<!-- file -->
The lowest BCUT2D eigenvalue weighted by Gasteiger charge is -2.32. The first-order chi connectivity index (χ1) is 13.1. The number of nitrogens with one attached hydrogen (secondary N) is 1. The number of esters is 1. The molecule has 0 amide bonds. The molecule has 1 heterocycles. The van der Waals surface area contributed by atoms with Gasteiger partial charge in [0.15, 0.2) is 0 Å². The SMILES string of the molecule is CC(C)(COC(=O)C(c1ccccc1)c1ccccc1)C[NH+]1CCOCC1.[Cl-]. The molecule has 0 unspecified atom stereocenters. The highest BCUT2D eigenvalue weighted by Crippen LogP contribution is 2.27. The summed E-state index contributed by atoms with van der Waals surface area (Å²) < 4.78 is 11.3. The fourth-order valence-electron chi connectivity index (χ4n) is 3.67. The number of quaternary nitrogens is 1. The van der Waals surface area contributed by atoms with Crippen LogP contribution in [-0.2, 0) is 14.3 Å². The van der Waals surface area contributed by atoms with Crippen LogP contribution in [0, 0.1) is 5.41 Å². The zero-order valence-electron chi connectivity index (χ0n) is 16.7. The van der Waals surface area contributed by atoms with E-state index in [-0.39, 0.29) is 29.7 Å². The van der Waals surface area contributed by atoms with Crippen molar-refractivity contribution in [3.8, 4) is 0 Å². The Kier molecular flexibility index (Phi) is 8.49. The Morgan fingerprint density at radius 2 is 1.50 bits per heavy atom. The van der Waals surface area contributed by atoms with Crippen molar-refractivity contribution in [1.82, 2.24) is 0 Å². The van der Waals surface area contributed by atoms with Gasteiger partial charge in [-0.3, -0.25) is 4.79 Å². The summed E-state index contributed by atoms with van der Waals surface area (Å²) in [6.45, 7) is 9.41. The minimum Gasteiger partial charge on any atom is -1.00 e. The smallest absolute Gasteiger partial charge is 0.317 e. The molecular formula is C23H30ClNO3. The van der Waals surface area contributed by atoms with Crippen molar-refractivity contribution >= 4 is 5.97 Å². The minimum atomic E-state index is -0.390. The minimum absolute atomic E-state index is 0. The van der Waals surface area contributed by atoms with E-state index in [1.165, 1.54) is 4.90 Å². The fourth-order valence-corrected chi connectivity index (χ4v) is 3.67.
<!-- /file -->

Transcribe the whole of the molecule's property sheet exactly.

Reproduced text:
The lowest BCUT2D eigenvalue weighted by Gasteiger charge is -2.32. The first-order chi connectivity index (χ1) is 13.1. The number of nitrogens with one attached hydrogen (secondary N) is 1. The number of esters is 1. The molecule has 0 amide bonds. The molecule has 1 heterocycles. The van der Waals surface area contributed by atoms with Gasteiger partial charge in [0.15, 0.2) is 0 Å². The SMILES string of the molecule is CC(C)(COC(=O)C(c1ccccc1)c1ccccc1)C[NH+]1CCOCC1.[Cl-]. The molecule has 0 unspecified atom stereocenters. The highest BCUT2D eigenvalue weighted by Crippen LogP contribution is 2.27. The summed E-state index contributed by atoms with van der Waals surface area (Å²) < 4.78 is 11.3. The fourth-order valence-electron chi connectivity index (χ4n) is 3.67. The number of quaternary nitrogens is 1. The van der Waals surface area contributed by atoms with Crippen LogP contribution in [-0.2, 0) is 14.3 Å². The van der Waals surface area contributed by atoms with Crippen LogP contribution in [0, 0.1) is 5.41 Å². The zero-order valence-electron chi connectivity index (χ0n) is 16.7. The van der Waals surface area contributed by atoms with E-state index in [-0.39, 0.29) is 29.7 Å². The van der Waals surface area contributed by atoms with Crippen molar-refractivity contribution in [3.8, 4) is 0 Å². The Kier molecular flexibility index (Phi) is 8.49. The Morgan fingerprint density at radius 2 is 1.50 bits per heavy atom. The van der Waals surface area contributed by atoms with Crippen molar-refractivity contribution in [1.82, 2.24) is 0 Å². The van der Waals surface area contributed by atoms with Gasteiger partial charge in [-0.3, -0.25) is 4.79 Å². The summed E-state index contributed by atoms with van der Waals surface area (Å²) in [6.45, 7) is 9.41. The minimum Gasteiger partial charge on any atom is -1.00 e. The smallest absolute Gasteiger partial charge is 0.317 e. The molecular formula is C23H30ClNO3. The van der Waals surface area contributed by atoms with Crippen molar-refractivity contribution >= 4 is 5.97 Å². The minimum atomic E-state index is -0.390. The minimum absolute atomic E-state index is 0. The van der Waals surface area contributed by atoms with E-state index in [1.165, 1.54) is 4.90 Å². The fourth-order valence-corrected chi connectivity index (χ4v) is 3.67.